“He never wanted to be a statistic.”
That’s what Tom Brown’s sister said as she talked about the brother she lost in August to COVID-19. And it’s true, of course, that Tom Brown and all the hundreds and hundreds of people who have perished during this pandemic are more than a statistic – every single one lived a fuller, richer existence than can be ever be captured by one mark on a tally board.
Last week, Spokane County recorded another miserable milestone in the pandemic – surpassing 1,000 lives lost. To be exact, it is 1,034 as of Friday. Statewide, Washington is approaching 9,000 deaths, and Idaho is nearing 4,000. Nationally, we’ve exceeded 750,000.
The statistics are sobering. But they’re even more so when you try to recognize them as individual lives. Today we share the stories of six people in our region who died of COVID-19 in the past year, a small representation of a huge human toll.
Barbara Faye Kile, 70
They called her the Martha Stewart of the Palouse.
For decades, Barbara Kile hosted elegant Victorian luncheons and teas at her home in St. John, where she and her husband farmed and raised a family. People came from all over the region to enjoy the events she staged through her business, “Touch of Elegance,” which were marked by her attention to detail and lavish spreads of scones, refined sandwiches and desserts.
“She creates this wonderful ambience,” former Colfax Mayor Carol Stueckle told The Spokesman-Review in a 1998 feature on Kile. “It’s not just a lovely place to have lunch, it’s an afternoon of atmosphere and entertainment. It is all absolutely lovely.”
A native of Ontario, Oregon, Kile swore as a young woman that she’d never marry a farmer. She met her future husband, Jim Kile, when he was working as a banker in Nyssa, Oregon, and a friend set them up.
Whenever people asked them how they met, Jim said, “I always said it was in a bar, but she said it was a very nice bar.”
Shortly after they were married in 1975, Jim’s father developed health problems and he had to return to the family farm in St. John, where they stayed. Barb married a farmer after all.
Developing a business out of the family home made sense for several reasons, including the fact that she was raising a daughter, Kim, and a son, Ryan, in the 1980s and ’90s. She started with a floral business and grew from there.
“She didn’t want a job out of the home, but she wanted to stay busy,” Jim said. “She just knew so many people and connected with so many. She was just so loving and caring and gracious.”
Ordinarily, at this time of year, the Christmas decorations would already be up at the Kile home.
“She started decorating the house right after Halloween,” Jim said. “We never knew when Christmas started or ended. It was just Christmas for two months.”
Barb celebrated her 70th birthday in July with a surprise party at her daughter’s home in Spokane Valley.
“They really surprised us,” Jim said. “They didn’t even tell me because they thought I’d blab it.”
Because she had severe allergies, and had adverse reactions to medicines in the past, she was leery of taking the vaccine after talking about it with her doctor. Jim emphasized she was not against vaccinations, and she pushed him to get his, which he did.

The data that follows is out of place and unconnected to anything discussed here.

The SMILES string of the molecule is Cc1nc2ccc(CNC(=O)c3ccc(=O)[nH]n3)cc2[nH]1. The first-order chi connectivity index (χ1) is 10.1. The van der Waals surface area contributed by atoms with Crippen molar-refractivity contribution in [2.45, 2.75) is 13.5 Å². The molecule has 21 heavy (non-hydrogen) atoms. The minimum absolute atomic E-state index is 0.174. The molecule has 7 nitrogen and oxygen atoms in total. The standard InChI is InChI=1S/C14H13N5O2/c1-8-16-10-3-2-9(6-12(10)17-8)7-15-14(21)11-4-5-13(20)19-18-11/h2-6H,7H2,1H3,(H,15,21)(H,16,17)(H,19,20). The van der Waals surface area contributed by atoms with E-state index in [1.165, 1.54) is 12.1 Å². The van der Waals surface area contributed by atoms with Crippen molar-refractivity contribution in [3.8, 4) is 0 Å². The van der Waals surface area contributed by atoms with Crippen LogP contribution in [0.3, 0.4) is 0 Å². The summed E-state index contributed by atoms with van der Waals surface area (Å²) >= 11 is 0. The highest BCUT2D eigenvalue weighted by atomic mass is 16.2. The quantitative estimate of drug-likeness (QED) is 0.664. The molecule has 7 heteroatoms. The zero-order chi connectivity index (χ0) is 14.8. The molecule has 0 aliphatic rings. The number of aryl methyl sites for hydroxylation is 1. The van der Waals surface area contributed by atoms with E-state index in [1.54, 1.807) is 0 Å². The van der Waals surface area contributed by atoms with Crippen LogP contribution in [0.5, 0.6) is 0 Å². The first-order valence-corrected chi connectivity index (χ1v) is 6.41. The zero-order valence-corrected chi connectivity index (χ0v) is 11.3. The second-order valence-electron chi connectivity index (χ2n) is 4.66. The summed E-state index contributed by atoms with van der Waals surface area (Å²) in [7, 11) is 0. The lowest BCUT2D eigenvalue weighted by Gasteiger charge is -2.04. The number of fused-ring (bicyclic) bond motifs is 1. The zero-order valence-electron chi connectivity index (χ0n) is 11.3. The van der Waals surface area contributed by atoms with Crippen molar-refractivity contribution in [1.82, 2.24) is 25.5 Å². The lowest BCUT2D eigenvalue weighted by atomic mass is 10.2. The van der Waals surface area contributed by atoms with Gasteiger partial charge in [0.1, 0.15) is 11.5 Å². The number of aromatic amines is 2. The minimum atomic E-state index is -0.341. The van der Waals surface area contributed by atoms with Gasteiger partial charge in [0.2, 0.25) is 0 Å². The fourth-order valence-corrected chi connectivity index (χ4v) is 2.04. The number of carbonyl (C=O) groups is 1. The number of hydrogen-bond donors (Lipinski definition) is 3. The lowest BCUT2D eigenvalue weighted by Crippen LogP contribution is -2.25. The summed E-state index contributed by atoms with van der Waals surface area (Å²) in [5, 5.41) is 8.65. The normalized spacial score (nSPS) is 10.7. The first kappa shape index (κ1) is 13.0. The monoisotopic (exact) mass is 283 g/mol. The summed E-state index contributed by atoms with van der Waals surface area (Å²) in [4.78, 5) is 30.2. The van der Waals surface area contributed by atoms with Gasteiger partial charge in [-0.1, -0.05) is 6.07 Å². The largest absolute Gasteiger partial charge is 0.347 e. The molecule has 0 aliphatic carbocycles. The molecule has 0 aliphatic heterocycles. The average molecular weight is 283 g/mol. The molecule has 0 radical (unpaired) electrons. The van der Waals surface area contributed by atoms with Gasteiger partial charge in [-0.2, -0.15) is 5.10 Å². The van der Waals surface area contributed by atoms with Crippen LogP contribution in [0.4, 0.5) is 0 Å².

In September, Jim contracted a breakthrough COVID-19 case, and Barb soon was infected as well. Jim did not get very ill, but Barb had to be hospitalized Oct. 1. She eventually was placed on a ventilator; Jim said her family got to speak to her a final time before she was placed on the machine, but continued to be able to visit – within the safety protocols.
“It was pretty bad,” he said. “Horrible.”
He and their kids were with her when she died Oct. 22.
Thomas J.D. Brown, 56
Tom Brown learned to play the drums at age 4, and he was still playing them in his 50s – jamming with musician friends at Cheap Shots bar in Spokane Valley. His love of playing music was a hallmark of his personality, along with his robust sense of humor and love of people.
“Tom was incredibly kind and could put anybody at ease in moments,” is how his obituary put it. “You’d be in stitches from giggling because of his antics, jokes, and teasing.”
He was well-suited for his career as a cab driver in Spokane, which he did for many years. His sister, Erin Luckman, said she sometimes urged him to do something else, but he wouldn’t hear of it.
“He was a cab driver, and he absolutely loved it,” she said. “He loved people. He liked telling stories. He loved making friends.”
He had a longtime partner, Rochelle Brown, and was a stepfather to her two daughters. He also had a daughter, Bryana – whom he called his Angel Face.
Luckman, who lives in the Tri-Cities, began visiting her brother in Spokane regularly the past year and a half – driving up for dinner and drinks on Friday nights. In July, he fell ill and was sick for a couple of weeks without being treated, she said.
“He was stubborn,” she said. “He didn’t want to do the masking, didn’t want to do the shot. … We both had our own feelings about the shot.”
Luckman found him feverish and unresponsive in his home on July 16, and he was hospitalized. His family was with him in the end. He died of a combination of respiratory failure, COVID pneumonia and a bacterial infection on Aug. 6, five days after he turned 56.
“He never wanted to be a statistic,” Luckman said.
Robert Randall Merrill, 79
The day Randy Merrill found out he had COVID-19, he was up on the roof cleaning out the gutters.
That was typical for Randy, who had continued doing things into his 70s that many people might have given up.
“He was a determined person,” said Sylvia Merrill, Randy’s wife of 58 years. “He loved to snow-ski, and every year he broke something. … He broke legs and ribs. He didn’t break any arms.
Breaking his pelvic bone finally put an end to his skiing.
“That’s how determined he was,” Sylvia said.
Born in Forth Worth, Texas, Randy moved to Spokane around age 12. He graduated from Central Valley High, and served in the National Guard while attending Washington State. He was a freshman at WSU when he met Sylvia on a blind date.